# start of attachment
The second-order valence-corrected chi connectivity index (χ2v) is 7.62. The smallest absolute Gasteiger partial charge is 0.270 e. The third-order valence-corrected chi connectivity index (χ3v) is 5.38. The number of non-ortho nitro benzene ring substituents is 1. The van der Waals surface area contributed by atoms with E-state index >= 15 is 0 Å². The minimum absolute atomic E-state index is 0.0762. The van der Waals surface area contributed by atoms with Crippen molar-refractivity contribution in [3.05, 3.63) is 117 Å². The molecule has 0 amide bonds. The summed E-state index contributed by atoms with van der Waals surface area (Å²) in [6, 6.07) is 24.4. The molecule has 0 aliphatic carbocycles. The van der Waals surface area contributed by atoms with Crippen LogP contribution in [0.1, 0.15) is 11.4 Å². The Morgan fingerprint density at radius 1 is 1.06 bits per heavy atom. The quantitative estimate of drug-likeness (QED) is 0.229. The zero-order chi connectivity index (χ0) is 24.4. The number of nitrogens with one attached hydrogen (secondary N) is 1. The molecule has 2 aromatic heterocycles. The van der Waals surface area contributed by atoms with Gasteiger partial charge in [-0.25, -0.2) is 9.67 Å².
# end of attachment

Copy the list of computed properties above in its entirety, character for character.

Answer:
The second-order valence-corrected chi connectivity index (χ2v) is 7.62. The smallest absolute Gasteiger partial charge is 0.270 e. The third-order valence-corrected chi connectivity index (χ3v) is 5.38. The number of non-ortho nitro benzene ring substituents is 1. The van der Waals surface area contributed by atoms with E-state index >= 15 is 0 Å². The minimum absolute atomic E-state index is 0.0762. The van der Waals surface area contributed by atoms with Crippen molar-refractivity contribution in [3.05, 3.63) is 117 Å². The molecule has 0 amide bonds. The summed E-state index contributed by atoms with van der Waals surface area (Å²) in [6, 6.07) is 24.4. The molecule has 0 aliphatic carbocycles. The van der Waals surface area contributed by atoms with Crippen LogP contribution in [0.1, 0.15) is 11.4 Å². The Morgan fingerprint density at radius 1 is 1.06 bits per heavy atom. The quantitative estimate of drug-likeness (QED) is 0.229. The zero-order chi connectivity index (χ0) is 24.4. The number of nitrogens with one attached hydrogen (secondary N) is 1. The molecule has 2 aromatic heterocycles. The van der Waals surface area contributed by atoms with Gasteiger partial charge in [-0.25, -0.2) is 9.67 Å².